Liverpool legend pays tribute to late Ray Kennedy – “What a present he was”

Liverpool legend John Aldridge has paid tribute to the late Ray Kennedy, hailing the forward as a “proper legend” and the perfect “going-away present” from Bill Shankly.

Kennedy sadly passed away at the age of 70 on Tuesday, after battling with Parkinson’s disease for over three decades having been diagnosed in 1984.

A five-time First Division and three-time European Cup winner with Liverpool, Kennedy made 393 appearances for the club, scoring 72 goals and laying on another 55 assists.

He was Shankly’s final signing as manager, and joined on the same day that the Scot resigned, spending eight years at Anfield between 1974 and 1982.

His time with the Reds preceded that of Aldridge, who instead watched him as a fan, before later striking up a relationship with him off the pitch.

“Proper legend. That word is used far too often, but certainly for what he did in life and did on the football pitch – quality,” Aldridge told This Is Anfield.

“Shanks left the club and that was his going-away present, Ray, and what a present it was. What a player.

“Centre-forward for Arsenal, played centre midfield and left wing, scored goals from both positions.

“Awesome player. Slightly underrated, I think. Maybe from the media, not from Liverpool fans as such.”

Aldridge added: “Across the board, he was such a great player. You ask every one of the Liverpool players.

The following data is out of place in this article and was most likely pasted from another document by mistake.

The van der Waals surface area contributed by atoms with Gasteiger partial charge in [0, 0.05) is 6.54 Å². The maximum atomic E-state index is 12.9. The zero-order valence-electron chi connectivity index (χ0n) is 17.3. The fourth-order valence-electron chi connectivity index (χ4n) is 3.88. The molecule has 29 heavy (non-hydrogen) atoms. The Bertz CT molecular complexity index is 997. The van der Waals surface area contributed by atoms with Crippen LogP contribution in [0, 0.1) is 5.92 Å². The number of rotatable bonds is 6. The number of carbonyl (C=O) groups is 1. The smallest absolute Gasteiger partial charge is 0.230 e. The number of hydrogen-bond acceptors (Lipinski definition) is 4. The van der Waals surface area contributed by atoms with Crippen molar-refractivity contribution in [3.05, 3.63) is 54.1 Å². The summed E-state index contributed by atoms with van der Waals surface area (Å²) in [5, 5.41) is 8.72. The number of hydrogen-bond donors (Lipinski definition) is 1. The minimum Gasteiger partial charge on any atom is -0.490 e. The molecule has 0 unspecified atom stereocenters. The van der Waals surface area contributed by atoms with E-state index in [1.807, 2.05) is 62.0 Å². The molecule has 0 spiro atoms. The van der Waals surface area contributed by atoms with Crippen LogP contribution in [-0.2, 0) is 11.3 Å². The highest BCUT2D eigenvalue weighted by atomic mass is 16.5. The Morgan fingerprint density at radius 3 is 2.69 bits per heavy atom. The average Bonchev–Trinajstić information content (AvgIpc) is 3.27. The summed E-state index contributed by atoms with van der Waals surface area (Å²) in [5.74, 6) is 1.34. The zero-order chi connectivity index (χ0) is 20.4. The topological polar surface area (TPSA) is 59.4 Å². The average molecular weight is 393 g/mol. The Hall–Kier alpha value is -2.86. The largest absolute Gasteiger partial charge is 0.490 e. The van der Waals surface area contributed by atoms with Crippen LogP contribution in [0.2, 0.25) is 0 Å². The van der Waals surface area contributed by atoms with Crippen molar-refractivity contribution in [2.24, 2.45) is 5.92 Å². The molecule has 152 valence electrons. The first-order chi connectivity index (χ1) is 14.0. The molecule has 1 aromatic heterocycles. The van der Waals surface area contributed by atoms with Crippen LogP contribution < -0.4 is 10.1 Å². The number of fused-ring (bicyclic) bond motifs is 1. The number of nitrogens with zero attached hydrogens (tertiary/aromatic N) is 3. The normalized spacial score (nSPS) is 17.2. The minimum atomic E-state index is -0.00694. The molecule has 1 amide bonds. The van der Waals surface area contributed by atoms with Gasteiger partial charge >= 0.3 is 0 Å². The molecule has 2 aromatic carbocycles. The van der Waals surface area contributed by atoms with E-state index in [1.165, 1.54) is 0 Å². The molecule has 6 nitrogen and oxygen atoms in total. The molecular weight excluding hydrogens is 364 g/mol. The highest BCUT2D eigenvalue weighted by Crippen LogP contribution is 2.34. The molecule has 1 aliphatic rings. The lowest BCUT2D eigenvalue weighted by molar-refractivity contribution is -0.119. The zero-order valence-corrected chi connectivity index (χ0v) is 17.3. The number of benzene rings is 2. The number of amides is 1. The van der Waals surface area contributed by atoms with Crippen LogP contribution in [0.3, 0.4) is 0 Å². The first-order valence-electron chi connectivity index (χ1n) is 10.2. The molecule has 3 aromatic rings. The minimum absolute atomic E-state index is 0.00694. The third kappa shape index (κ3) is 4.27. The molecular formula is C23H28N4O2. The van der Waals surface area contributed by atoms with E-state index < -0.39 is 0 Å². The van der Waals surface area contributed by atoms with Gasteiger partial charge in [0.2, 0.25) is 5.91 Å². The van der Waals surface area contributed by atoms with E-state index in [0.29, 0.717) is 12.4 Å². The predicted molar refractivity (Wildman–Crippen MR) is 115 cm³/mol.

Bob Paisley even said the one player he could have sold again and again and again, even with the great players that he played with, was Ray.”

May 1978, London, European Cup final: Liverpool's Ray Kennedy, Graeme Souness and winning goalscorer Kenny Dalglish celebrate. (Image: PA Images / Alamy Stock Photo)

Kennedy’s took a proactive approach to his diagnosis with Parkinson’s, allowing his image to be used in campaigns to raise awareness for the disease, which led him to meet fellow suffered Muhammad Ali.

“What he had to live with for half of his life was pretty horrendous,” Aldridge reflected.

“And he’s done so much good for people who have the disease and made it prominent, being a great player. He was a great fella as well.”

Aldridge went on to tell the story of his time watching Kennedy play from the stands at Anfield, recalling two memorable performances in particular.

“The St Etienne game. He helped turn that game around, scored the goal, made the winner,” the striker said.

1981 European Cup Final: Graeme Souness, Steve Ogrizovic, Colin Irwin, Kenny Dalglish, Ray Clemence, Alan Hansen, David Johnson, Phil Thompson, Terry McDermott; (front row, l-r) Howard Gayle, Alan Kennedy, Richard Money, Phil Neal, Sammy Lee, Jimmy Case, Ray Kennedy (PA Images)

“But a game more so that people forget about, Wolves away. We needed to win, to win the league.

“I travelled down there, skived school that day and got on the train, and went to watch us.

“We were getting beat 1-0, Steve Kindon scored and we were fearing the worst. Ray second half was awesome, we won 3-1, he scored, Keegan and Toshack scored.

“And I’ll never forget those two games in particular.”